Drexel professor Xela Batchelder said Selke became involved in an effort to start a local theater and music festival in Pittsburgh. Selke was interested in a career in the music industry, Batchelder said, and took classes on festival and entertainment management.
“What I really liked about her is that she knew what she wanted to do,” Batchelder said. “She took all these extra opportunities that weren’t required to learn more about festival management. She was a good self-starter.”
Batchelder said Selke went on a study-abroad trip to Edinburgh to take part in the city’s popular fringe festival. Batchelder said that Yvonne Selke joined her daughter for the Scotland trip and that the pair adored each other.
Taylor Miller, 21, said Emily Selke was well known at Woodbridge Senior High, where she graduated summa cum laude in 2010. Miller said Selke was a choir singer with a sweet-sounding voice and a writer whose words flowed off the page. Miller said that her creative-writing classmate stunned other students to silence when Selke read her work aloud.
“Everybody would just melt with what she wrote,” said Miller, of Keyser, W.Va.
Miller said Selke could be wickedly sarcastic with her humor, then wow friends a moment later with her kindness.
“She was the most open-minded, nicest person,” Miller said. “She didn’t care if you were a jock or an introvert. She wanted to get to know you. That’s why everyone gravitated to Emily — because she wanted to be around you, and people wanted to be around her.”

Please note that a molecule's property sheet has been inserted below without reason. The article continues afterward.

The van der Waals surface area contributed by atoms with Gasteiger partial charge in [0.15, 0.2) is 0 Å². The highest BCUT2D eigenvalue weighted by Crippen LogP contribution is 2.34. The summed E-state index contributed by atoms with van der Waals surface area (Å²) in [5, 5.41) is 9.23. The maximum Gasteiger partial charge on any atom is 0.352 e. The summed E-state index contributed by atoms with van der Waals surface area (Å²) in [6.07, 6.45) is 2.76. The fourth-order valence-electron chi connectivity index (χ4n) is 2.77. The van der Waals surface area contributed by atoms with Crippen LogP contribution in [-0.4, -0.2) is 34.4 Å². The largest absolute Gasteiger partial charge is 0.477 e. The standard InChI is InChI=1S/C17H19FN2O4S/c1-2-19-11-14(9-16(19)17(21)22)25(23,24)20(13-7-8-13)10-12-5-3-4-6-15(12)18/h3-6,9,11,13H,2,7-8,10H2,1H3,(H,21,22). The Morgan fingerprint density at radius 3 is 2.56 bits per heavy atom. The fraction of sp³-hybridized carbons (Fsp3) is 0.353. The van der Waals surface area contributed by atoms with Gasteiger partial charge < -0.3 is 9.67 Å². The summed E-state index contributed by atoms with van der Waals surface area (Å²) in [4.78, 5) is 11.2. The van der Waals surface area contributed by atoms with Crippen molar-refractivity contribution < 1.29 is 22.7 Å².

Miller said she once visited the Selkes’ Nokesville home and was blown away by the family’s idyllic cul-de-sac.
“She had the perfect life,” Miller said. “She had a nice house, nice clothes. But she was so humble. It didn’t matter who you were. She was always polite and kind.”
French Interior Minister Bernard Cazeneuve told France’s RTL radio that all theories about what might have caused the crash must be explored but that a terrorist attack was not the most likely scenario.
Bundled against strong winds, Hollande thanked the teams leading the efforts to reach the crash site by helicopter and by foot. He was accompanied by German Chancellor Angela Merkel and Spanish Prime Minister Mariano Rajoy.
Meanwhile, the human toll of the crash became clearer. Those lost included two babies, two opera singers, a pair of Iranian journalists, an Australian mother and her adult son vacationing together, and 16 German 10th-graders and their teachers returning from an exchange trip.
In Washington, State Department spokeswoman Jen Psaki confirmed the Selkes’ deaths but did not identify the third American victim. Most of the other dead were from Germany and Spain. She said U.S. officials were reviewing records to determine whether other Americans were on the flight as the recovery for bodies began. “We are in contact with family members and we extend our deepest condolences to the families and loved ones of the 150 people on board,” Psaki said in a statement.
Kirchner reported from Haltern, Germany. Daniela Deane in London and Jennifer Jenkins and Victoria St. Martin in Washington contributed to this report.